• Spend more time getting and using the substance.
  • Are increasingly unhappy.
  • Have encountered relationship, work/school, legal, or financial problems associated with your use.
  • Find your physical health is deteriorating.

Someone that is intoxicated by stimulants and/or compulsively using these drugs may show signs and symptoms like 3:

  • An elated mood or increased sense of well-being.
  • Dilated pupils.­­­­­
  • Sweating.
  • Decreased need for sleep.
  • Higher energy levels.
  • Confusion.
  • Irritability.
  • Increased aggression.
  • Rapid speech while moving quickly between topics.
  • Paranoia.

These symptoms are likely to be persistent and potentially worsen over time as the user needs more and more of the stimulant to combat an increasing tolerance 3.

Once the individual’s body becomes dependent on the substance, they will experience withdrawal symptoms if they are unable to use or are attempting to decrease their dose. These symptoms may include 3:

  • Stimulant cravings.
  • Lack of energy/fatigue.
  • Erratic sleep.
  • Extreme hunger.

Call Our Hotline Today

Stimulant addiction has the power to ruin your life, but you can recover with help. If you are unsure of your next step, consider calling 1-888-744-0069Who Answers?. Our treatment support representatives can help you get into a program today.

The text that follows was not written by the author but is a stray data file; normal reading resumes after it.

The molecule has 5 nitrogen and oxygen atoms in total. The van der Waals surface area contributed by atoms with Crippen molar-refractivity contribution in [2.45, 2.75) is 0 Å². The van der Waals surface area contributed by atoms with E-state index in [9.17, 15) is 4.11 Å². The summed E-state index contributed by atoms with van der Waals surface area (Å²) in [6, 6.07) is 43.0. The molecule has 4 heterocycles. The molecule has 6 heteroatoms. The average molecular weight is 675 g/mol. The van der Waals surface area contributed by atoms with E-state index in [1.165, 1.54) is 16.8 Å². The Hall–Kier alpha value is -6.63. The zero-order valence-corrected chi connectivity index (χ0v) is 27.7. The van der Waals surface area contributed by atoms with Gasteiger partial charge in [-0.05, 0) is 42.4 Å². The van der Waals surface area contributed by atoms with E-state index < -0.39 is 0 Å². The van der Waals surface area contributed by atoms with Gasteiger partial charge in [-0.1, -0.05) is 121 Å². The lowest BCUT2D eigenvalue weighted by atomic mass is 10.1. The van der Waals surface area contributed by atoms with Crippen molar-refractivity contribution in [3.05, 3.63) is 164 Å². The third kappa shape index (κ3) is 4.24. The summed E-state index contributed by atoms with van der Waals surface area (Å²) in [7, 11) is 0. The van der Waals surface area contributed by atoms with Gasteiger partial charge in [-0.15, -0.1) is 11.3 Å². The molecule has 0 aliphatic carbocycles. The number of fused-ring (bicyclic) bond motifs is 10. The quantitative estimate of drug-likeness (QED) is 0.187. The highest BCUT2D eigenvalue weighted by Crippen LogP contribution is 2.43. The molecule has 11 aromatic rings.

1. Substance Abuse and Mental Health Services Administration. (2015). Behavioral Health Trends in the United States: Results from the 2014 National Survey on Drug Use and Health.
  2. National Institute on Drug Abuse. (2014). Research Report Series: Prescription Drugs: Abuse and Addiction.
  3. Substance Abuse and Mental Health Services Administration. (1999). Treatment for Stimulant Use Disorders: Quick Guide for Clinicians.
  4. National Institute on Drug Abuse. (2016). What to Do If Your Adult Friend or Loved One Has a Problem with Drugs.
  5. National Institute on Drug Abuse. (2015). Family Checkup: Positive Parenting Prevents Drug Abuse.
  6. Scruggs, S.M., Meyer, R, Kayo, R. (2014). Community Reinforcement and Family Training Support and Prevention.
  7. National Institute on Drug Abuse. (2016). Drug Facts: Treatment Approaches for Drug Addiction.
  8. National Institute on Drug Abuse. (2012). Principles of Drug Addiction Treatment: A Research-Based Guide.

Meth Relapse

Meth’s Extreme Harm